While en route there are a few places considered a must visit, but otherwise will make other choices when appropriate, or intrigued.

            Nonfiction: Good preliminary general outline with an open area to insert a variety of examples from different sources or subjects. Also can include an example or information you might only use occasionally.

4) Easy-going: Whichever route grabs interest each day.
As long as I’m headed in the right direction, I’m open to explore.

            Nonfiction: Gives you the freedom to work out of order, especially if you have to wait on some material. Or if you’re stuck in one section, switch to another so you re not losing writing time. Or take a break and do research for fun.

5) Full-Scale Travel Journal: A suitcase full of travel books for each major stop.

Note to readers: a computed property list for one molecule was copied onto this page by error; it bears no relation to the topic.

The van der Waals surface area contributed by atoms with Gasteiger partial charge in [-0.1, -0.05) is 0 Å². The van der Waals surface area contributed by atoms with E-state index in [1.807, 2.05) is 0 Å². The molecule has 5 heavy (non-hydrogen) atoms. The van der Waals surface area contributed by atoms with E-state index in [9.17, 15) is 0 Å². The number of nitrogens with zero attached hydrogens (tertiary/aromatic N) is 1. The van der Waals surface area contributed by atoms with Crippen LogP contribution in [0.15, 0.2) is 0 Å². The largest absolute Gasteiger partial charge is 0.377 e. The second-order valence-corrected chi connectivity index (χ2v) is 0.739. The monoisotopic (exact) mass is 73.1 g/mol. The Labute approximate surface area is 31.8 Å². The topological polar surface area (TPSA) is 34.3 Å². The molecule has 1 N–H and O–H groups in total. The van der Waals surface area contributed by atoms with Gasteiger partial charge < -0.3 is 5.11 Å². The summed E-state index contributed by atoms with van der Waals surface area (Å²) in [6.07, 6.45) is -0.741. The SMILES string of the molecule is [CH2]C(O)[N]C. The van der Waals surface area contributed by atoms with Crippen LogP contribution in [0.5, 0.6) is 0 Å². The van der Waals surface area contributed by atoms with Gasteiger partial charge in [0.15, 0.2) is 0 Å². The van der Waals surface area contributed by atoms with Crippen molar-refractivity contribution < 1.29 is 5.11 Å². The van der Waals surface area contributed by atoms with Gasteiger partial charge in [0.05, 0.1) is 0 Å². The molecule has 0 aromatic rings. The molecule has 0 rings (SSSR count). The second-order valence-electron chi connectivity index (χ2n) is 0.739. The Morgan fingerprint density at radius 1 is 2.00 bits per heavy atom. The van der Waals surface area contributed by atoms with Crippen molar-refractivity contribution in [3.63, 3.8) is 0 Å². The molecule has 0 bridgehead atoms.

Read along the way to decide possibilities according to information on lodging, restaurants, history, landmarks and cultural interest.

            Nonfiction: This is the heavy-duty version for a full book. For a memoir it might involve tracking several threads throughout the narrative. For science or history or techniques it can involve specific steps, extra research, definitions, and precise references.

Next week we’ll look at some examples from finished book projects.

Action Steps:            

1.     Which of these feels the closest to your brainstorming process. What do you think its strength might be for your topic?

2.     Choose which process feels the most opposite to your preliminary outline? Rewrite your outline in that format. What is different?